- Many are celebrating the anniversary with a renewed endeavour to more widely publicize a teaching that was chosen to be ignored or at least, to be proverbially swept under the carpet since it’s release in July 1968. The encyclical was not universally well-received, and former Catholic University of America professor Fr. Charles Curran led a dissent of nearly 100 theologians who were opposed to its content.
In 1968 when the world – both Catholic and secular – was waiting for the decision they were hoping Pope Paul VI was going to make on changing the church’s stance on contraception, who would have guessed the prophetic consequences marriages and society would suffer on the scale we see today.
Mind you, the encyclical was not written to be a prophetic document but rather to more clearly explain what the Church teaches about contraception.
Many argue that in retrospect, Pope Paul VI was a man ahead of his time, and was able to accurately discern the negative effects that widespread contraceptive use would have on society.
Although clearly presenting this teaching, the encyclical has been little heeded since it was released. Statistics show that few Catholics live by these teachings. In fact I wonder how many Catholics have read Humanae Vitae.
Catholics particularly understand marriage as a Sacramental vocation, whereby God enlists the spouses in the all-important enterprise of bringing forth new human life. The Church teaches that to use contraception is to reject God and his life-giving blessings. The Church teaches not merely that contraception is wrong, but that because contraception is wrong, it will have bad consequences.
Four Prophecies (Following taken from “Pope Paul VI as Prophet” by Janet Smith)
Pope Paul VI made four rather general “prophecies” about what would happen if the Church’s teaching on contraception were ignored.
Infidelity and moral decline
The Pope first noted that the widespread use of contraception would “lead to conjugal infidelity and the general lowering of morality.” That there has been a widespread decline in morality, especially sexual morality, in the last  years, is very difficult to deny. The increase in the number of divorces, abortion, out-of-wedlock pregnancies, and sexually transmittted infections should convince any skeptic that sexual morality is not the strong suit of our age. Contraception has made sexual activity a much more popular option than it was when the fear of pregnancy deterred a great number of young men and women from engaging in premarital sexual intercourse. The availability of contraception has led them to believe that they can engage in premarital sexual activity “responsibly.” But teenagers are about as responsible in their use of contraception as they are in all other phases of their lives–such as making their beds, cleaning their rooms and getting their homework done on time.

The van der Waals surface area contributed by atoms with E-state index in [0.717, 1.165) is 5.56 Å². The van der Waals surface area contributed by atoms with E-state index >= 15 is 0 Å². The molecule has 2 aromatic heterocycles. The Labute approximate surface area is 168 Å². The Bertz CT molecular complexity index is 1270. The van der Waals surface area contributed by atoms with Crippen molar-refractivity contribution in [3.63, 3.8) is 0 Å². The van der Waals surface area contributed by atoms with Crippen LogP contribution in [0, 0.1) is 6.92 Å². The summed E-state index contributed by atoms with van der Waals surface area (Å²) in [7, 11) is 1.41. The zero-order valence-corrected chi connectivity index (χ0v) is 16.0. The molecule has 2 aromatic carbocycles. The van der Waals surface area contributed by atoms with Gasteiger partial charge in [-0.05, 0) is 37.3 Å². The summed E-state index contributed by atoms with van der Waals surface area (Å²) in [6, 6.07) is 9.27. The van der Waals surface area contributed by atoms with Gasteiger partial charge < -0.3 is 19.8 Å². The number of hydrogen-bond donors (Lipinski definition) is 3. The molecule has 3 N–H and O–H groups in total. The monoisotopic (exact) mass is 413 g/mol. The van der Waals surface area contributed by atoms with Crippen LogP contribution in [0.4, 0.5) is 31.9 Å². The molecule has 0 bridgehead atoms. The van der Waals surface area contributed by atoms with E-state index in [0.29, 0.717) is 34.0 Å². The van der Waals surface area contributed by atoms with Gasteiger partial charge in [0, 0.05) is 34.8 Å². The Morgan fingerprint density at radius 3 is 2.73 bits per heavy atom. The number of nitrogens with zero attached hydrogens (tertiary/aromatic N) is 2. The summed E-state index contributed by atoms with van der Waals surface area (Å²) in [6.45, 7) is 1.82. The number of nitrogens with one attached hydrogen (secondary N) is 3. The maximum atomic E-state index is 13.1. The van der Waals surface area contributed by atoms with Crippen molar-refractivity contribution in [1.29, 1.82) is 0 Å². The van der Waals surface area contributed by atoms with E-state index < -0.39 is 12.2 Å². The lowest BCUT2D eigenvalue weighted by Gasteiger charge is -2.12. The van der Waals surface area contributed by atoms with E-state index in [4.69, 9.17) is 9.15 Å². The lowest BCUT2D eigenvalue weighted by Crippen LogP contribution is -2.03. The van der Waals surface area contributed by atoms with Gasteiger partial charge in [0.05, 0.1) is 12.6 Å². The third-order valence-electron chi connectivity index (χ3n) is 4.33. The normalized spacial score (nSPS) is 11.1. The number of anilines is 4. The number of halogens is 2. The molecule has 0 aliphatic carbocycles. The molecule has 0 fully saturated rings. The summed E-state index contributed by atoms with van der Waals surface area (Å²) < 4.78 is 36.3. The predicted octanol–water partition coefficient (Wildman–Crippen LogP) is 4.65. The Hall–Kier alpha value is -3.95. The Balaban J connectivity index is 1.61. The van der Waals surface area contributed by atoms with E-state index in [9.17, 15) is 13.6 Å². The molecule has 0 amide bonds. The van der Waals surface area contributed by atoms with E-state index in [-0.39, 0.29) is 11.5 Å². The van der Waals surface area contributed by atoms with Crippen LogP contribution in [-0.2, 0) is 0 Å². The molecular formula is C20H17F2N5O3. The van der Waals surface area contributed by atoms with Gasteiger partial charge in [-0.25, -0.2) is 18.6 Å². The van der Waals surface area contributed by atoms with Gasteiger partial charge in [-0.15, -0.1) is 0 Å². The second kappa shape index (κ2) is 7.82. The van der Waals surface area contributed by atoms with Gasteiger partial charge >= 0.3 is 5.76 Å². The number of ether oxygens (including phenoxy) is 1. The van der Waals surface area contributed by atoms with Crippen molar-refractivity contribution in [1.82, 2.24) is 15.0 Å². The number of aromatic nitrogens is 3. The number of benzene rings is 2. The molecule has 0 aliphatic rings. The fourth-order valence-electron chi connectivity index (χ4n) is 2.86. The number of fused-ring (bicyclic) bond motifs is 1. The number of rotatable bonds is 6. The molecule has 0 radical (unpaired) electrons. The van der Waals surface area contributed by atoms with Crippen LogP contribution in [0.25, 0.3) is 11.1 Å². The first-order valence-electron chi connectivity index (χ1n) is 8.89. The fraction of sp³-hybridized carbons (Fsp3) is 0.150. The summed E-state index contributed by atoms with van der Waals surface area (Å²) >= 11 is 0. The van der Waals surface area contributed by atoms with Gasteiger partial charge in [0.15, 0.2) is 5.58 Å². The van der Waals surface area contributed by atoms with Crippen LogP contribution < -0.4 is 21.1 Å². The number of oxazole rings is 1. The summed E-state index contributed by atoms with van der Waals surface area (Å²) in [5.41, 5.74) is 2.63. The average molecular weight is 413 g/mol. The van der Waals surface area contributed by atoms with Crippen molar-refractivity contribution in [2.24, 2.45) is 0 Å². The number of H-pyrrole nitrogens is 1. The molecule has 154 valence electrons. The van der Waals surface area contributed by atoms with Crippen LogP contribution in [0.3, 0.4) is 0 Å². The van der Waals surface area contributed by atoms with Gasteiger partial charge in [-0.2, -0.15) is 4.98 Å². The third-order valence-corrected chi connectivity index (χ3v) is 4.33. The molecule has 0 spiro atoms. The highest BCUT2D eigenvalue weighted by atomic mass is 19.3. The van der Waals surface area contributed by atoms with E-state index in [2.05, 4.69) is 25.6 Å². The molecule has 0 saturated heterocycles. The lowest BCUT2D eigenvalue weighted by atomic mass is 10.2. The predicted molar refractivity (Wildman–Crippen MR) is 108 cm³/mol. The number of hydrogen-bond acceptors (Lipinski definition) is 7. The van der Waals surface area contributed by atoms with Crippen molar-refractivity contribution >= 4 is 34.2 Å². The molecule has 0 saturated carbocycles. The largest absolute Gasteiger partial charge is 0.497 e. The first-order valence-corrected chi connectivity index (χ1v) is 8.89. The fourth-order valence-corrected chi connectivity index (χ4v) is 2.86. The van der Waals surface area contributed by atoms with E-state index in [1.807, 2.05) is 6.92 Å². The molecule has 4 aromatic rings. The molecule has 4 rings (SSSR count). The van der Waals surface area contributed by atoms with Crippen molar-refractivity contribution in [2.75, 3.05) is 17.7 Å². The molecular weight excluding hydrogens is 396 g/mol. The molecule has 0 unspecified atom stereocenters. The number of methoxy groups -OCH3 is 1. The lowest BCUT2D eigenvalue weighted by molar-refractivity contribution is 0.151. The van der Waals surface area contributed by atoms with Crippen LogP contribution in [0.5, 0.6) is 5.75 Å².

Lost Respect for Women
Paul VI also argued that “the man” will lose respect for “the woman” and “no longer (care) for her physical and psychological equilibrium” and will come to “the point of considering her as a mere instrument of selfish enjoyment and no longer as his respected and beloved companion.” This concern reflects what has come to be known as a “personalist” understanding of morality. The personalist understanding of wrongdoing is based upon respect for the dignity of the human person. The Pope realized that the Church’s teaching on contraception is designed to protect the good of conjugal love. When spouses violate this good, they do not act in accord with their innate dignity and thus they endanger their own happiness. Treating their bodies as mechanical instruments to be manipulated for their own purposes, they risk treating each other as objects of pleasure.